Transporters as Targets for Drug Discovery

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This volume focusses on transporters as targets for drug discovery. A diverse range of topics are covered; from recent advances in the structural biology of transporters and its impact on potential structure-based drug design (Sylte et al.), through a case study of medicinal chemistry drug design (Newman et al.), to the design of PET ligands and their importance in understanding early clinical trial data (Antoni et al.).

The monoamine transporters are the most established drug targets, and as such there are many excellent reviews covering the launched antidepressant selective serotonin uptake inhibitors (SSRIs), selective serotonin and noradrenaline reuptake inhibitors (SNRIs) and TCAs [37]. In this volume we focus rather on more recent developments in the search for second generation monoamine reuptake inhibitors which address the deficits in current marketed drugs. The SSRIs have a good side effect profile however, as antidepressants they suffer from a slow onset of action and significantly, 30-40% of patients do not respond satisfactorily to them. Conversely, although the TCAs are effective antidepressants they have poor selectivity over muscarinic, his-taminic and adrenergic receptors, resulting in cardiovascular, anticholinergic and sedative side effects.

Whitlock et al. describe progress in the discovery of SSRIs, noradrenaline reuptake inhibitors (NRIs), and SNRIs from 2000 to the present day. Whilst Chen et al. focus on recent developments in the search for triple SERT, NET and DAT reuptake inhibitors. The interest in these areas stems not only from the potential for improved antidepressant efficacy and side effect profiles, as has been proposed for the triple reuptake inhibitors [38], but the recognition that by tweaking the transporter profile potential therapies for other diseases associated with neurotransmitter imbalance can be developed. For example, although duloxetine 6 (Fig. 1), a dual SNRI, was initially launched in 2004 for the treatment of major depressive disorder (MDD) [39], since 2004 additional approvals have been granted for pain associated with diabetic neuropathy [40] and fibromyalgia [41], for stress urinary incontinence [42] and generalised anxiety disorder [43]. NRIs have been licensed for the treatment of attention deficit hyperactivity disorder (ADHD), as well as being of interest for the treatment of neuropathic pain. The continuing increase in the number of patents being filed for monoamine reuptake inhibitors reflects the ongoing interest in these transporters as targets for drug discovery.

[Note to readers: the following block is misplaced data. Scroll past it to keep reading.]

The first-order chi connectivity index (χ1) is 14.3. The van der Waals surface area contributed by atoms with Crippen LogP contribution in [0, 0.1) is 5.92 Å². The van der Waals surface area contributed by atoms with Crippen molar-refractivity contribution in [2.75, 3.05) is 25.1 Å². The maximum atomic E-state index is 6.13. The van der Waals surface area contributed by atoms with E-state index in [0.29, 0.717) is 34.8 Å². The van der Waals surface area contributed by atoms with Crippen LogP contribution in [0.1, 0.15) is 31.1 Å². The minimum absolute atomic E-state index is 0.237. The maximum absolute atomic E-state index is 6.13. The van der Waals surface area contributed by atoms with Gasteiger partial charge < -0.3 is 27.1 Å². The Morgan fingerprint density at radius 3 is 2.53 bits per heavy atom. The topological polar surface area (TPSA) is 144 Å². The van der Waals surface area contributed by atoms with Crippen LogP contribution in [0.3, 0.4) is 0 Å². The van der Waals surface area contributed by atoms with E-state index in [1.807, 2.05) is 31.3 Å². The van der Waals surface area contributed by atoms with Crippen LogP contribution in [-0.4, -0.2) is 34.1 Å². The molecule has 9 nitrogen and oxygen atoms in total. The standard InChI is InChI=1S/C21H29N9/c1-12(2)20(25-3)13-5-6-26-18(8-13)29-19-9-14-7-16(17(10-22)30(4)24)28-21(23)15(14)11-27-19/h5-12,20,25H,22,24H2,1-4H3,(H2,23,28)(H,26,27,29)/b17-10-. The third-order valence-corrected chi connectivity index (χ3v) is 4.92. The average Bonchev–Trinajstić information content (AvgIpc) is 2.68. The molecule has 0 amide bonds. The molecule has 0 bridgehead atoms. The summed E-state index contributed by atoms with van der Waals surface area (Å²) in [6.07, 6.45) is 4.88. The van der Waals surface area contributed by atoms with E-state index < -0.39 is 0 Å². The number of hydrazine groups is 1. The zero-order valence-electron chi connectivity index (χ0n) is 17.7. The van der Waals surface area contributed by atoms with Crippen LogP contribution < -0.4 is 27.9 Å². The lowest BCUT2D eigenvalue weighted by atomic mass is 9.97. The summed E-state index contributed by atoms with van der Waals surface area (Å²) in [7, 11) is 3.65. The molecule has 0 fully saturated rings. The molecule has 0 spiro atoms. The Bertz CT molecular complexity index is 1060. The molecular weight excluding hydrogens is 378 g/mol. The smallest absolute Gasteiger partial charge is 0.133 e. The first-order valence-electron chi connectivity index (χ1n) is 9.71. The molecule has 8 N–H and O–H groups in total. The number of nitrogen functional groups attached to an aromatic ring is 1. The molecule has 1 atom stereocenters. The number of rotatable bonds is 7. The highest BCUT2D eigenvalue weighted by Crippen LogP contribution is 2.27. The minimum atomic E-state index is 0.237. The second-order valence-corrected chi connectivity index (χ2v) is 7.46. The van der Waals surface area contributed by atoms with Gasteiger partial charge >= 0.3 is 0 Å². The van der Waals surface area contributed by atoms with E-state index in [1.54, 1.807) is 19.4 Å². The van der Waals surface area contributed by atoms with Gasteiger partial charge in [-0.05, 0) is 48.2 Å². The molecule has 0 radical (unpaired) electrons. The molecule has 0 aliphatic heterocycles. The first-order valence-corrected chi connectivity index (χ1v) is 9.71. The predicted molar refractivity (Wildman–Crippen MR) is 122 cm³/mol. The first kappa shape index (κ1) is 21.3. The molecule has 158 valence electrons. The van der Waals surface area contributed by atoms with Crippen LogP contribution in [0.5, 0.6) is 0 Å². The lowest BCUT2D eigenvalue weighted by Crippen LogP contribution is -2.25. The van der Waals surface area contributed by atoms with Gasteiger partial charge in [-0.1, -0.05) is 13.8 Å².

The monoamine reuptake transporters, and DAT in particular, are also responsible for the stimulant properties of several drugs of abuse such as cocaine and amphetamine. The mechanisms underlying the abuse potential of these drugs remain the subject of debate. The dopamine transporter (DAT) hypothesis of cocaine's behavioral effects was first proposed by Ritz et al. [44] following their observation that there was a positive correlation between the binding affinity at DAT and the potency for self-administration of a variety of monoamine uptake inhibitors. Many studies have subsequently supported the DAT hypothesis, however it is becoming more evident that the elegant simplicity of this hypothesis may hide a more complex reality. For example, DAT knockout mice still exhibit place preference and self-administration of cocaine [45,46]. The interdependency of the monoamine neurotransmission systems and the fact that cocaine also inhibits SERT and NET further complicate interpretation of the in vivo data. Finally, there are non-cocaine based DAT inhibitors which are used clinically which do not show abuse potential and it is one class of these inhibitors, the benztropines (Fig. 3), which forms the subject of a case study in drug discovery by Newman et al. In their chapter they review the current state-of-the-art in our understanding of the mechanisms underlying the abuse potential of this class of drugs.